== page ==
Notes From The Last Urban Shield As We Know It


Originally published on Medium

On September 7th and 8th, I attended the Bay Area’s police militarization expo, Urban Shield. Urban Shield is a competition for the Bay Area’s SWAT teams, fire departments, and hazmat and emergency operations teams and a law enforcement equipment expo, which is funded by the Department of Homeland Security’s UASI program as a counter-terrorism exercise. Coordinated by the Alameda County Sheriff’s Department, it attracts law enforcement agencies from around the region, has included the Homeland Security Investigations division of ICE (in 2017), has hosted a variety of foreign SWAT and secret police teams from countries like Brazil, Israel, Bahrain, and Hong Kong (China) and has been exported in concept to the King Abdullah Special Operations Training Center in Amman, Jordan.

Urban Shield has been the subject of annual protests in the Bay Area since 2013, notably in 2016, when a few dozen people were arrested at the gates to the event. After several heavily attended and contentious public discussions about the impact of military style war games training for local police officers (including one in the City of Berkeley in June of 2017 that itself ended in injured attendees), the Alameda County Board of Supervisors, a year after issuing 12 Principles to try to reform the event, finally pulled the plug. The Board of Supervisors stated that 2018 would be the last year of Urban Shield “as we know it”. The January 2017 12 Principles had asked the event to desist from racial stereotyping, avoid crowd control and surveillance technique training, prevent the sale or transfer of assault weapons at the event, end any participation from countries with a documented history of human rights violations, and exclude vendors whose gear contained derogatory messages.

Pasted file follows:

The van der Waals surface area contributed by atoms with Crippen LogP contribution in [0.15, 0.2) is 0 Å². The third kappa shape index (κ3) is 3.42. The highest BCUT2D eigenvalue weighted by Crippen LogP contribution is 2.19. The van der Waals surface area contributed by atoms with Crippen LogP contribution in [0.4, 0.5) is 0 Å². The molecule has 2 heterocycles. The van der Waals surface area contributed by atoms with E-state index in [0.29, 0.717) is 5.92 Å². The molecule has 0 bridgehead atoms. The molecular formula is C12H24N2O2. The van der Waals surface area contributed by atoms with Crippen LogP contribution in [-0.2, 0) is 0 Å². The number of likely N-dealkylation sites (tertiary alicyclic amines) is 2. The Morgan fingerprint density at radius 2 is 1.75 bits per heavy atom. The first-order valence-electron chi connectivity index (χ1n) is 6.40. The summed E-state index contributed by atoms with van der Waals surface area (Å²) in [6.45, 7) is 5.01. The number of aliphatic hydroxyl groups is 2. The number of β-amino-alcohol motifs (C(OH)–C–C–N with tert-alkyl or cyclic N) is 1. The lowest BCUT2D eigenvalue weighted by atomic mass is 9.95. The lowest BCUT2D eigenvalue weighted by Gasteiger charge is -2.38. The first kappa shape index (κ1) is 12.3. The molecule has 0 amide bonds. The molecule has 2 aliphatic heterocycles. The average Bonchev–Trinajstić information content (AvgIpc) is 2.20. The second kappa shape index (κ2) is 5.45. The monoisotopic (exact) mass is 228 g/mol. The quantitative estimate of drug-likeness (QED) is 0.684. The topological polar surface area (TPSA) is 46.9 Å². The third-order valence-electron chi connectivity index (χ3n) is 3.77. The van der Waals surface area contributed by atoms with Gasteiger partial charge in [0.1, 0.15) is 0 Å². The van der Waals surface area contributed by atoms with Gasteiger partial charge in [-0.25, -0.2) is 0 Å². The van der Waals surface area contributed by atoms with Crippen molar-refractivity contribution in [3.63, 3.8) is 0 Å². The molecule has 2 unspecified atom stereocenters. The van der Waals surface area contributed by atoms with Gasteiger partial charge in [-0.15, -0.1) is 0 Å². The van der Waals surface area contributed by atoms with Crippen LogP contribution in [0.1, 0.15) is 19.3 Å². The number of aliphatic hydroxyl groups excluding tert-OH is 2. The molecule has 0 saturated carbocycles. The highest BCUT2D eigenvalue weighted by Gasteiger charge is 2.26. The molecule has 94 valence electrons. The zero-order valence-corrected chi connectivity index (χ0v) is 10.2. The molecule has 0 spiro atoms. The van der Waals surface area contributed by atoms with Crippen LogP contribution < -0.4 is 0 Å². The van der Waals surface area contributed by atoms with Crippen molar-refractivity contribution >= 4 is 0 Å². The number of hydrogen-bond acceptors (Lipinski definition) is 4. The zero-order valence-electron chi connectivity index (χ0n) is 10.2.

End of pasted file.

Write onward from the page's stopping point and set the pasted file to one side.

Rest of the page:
So to mark this historic occasion, I decided to attend. This is easier said than done.

Despite the massive expenditure of tax dollars, the Urban Shield event is closed to the public with only a few modes of entry. If I were not to start a new career in law enforcement, I was left with being an elected official (I’m not), volunteering to role play a terrorist or hostage in a scenario, or using a press pass. I chose the third option. But despite obediently registering on the event website in advance and generating a press credential, as well as having visibly discussed the event with both KTVU-Channel 2 and Black Agenda Report in 2017, much of the first day was spent in regular negotiations with suspicious Sheriff Department staff. In between the interrogations, most of my time was spent in the Expo, a trade show that features the latest and greatest in militarized policing gear.